Meteorologists may have found a way to predict some killer heatwaves up to three weeks in advance. Now, the best they can do is about 10 days.
An earlier warning would help cities prepare cooling centres and check on the elderly, said Gerald Meehl, co-author of a study that describes the method. "It gives you a little bit of a heads up of what's coming," he said.
The key may be a certain pattern of high- and low-pressure spots across the globe high in the sky. When that pattern shows up, the chances double for a prolonged and intense heatwave in the eastern two-thirds of the United States, according to the study published on Sunday in the journal Nature Geoscience.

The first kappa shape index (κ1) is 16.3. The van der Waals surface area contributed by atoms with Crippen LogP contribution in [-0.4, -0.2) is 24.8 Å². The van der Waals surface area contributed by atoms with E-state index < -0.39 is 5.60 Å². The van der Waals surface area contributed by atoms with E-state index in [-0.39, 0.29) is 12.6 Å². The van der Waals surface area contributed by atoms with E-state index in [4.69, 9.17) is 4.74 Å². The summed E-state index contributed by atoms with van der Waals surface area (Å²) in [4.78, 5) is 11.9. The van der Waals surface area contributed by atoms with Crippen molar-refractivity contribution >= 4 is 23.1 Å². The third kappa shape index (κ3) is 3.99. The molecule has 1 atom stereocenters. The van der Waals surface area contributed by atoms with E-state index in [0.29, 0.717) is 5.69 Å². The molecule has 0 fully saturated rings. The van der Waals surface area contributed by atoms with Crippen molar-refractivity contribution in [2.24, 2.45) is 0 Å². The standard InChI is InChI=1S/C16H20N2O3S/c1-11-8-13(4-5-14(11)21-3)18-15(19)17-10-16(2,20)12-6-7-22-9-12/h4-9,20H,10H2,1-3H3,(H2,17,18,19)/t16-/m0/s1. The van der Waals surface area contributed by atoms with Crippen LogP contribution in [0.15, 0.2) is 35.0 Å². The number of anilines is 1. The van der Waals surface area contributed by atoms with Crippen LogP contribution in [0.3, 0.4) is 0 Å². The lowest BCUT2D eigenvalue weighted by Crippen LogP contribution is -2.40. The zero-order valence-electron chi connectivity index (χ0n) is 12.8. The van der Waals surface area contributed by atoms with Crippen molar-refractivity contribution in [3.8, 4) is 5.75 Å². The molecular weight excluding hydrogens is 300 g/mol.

This could predict some types of heatwaves but not all, meteorologists said. The study's authors said they think the pattern occurred before last year's heatwave in much of the central United States, but they still need more work to confirm it.
The researchers at the National Centre for Atmospheric Research in Boulder, Colorado, looked at US heat waves that lasted at least a week and were 3 degrees to 5 degrees Celsius warmer than normal.
They found when high-pressure and low-pressure systems line up in a specific pattern, it foreshadows heat to come in about 15 to 20 days.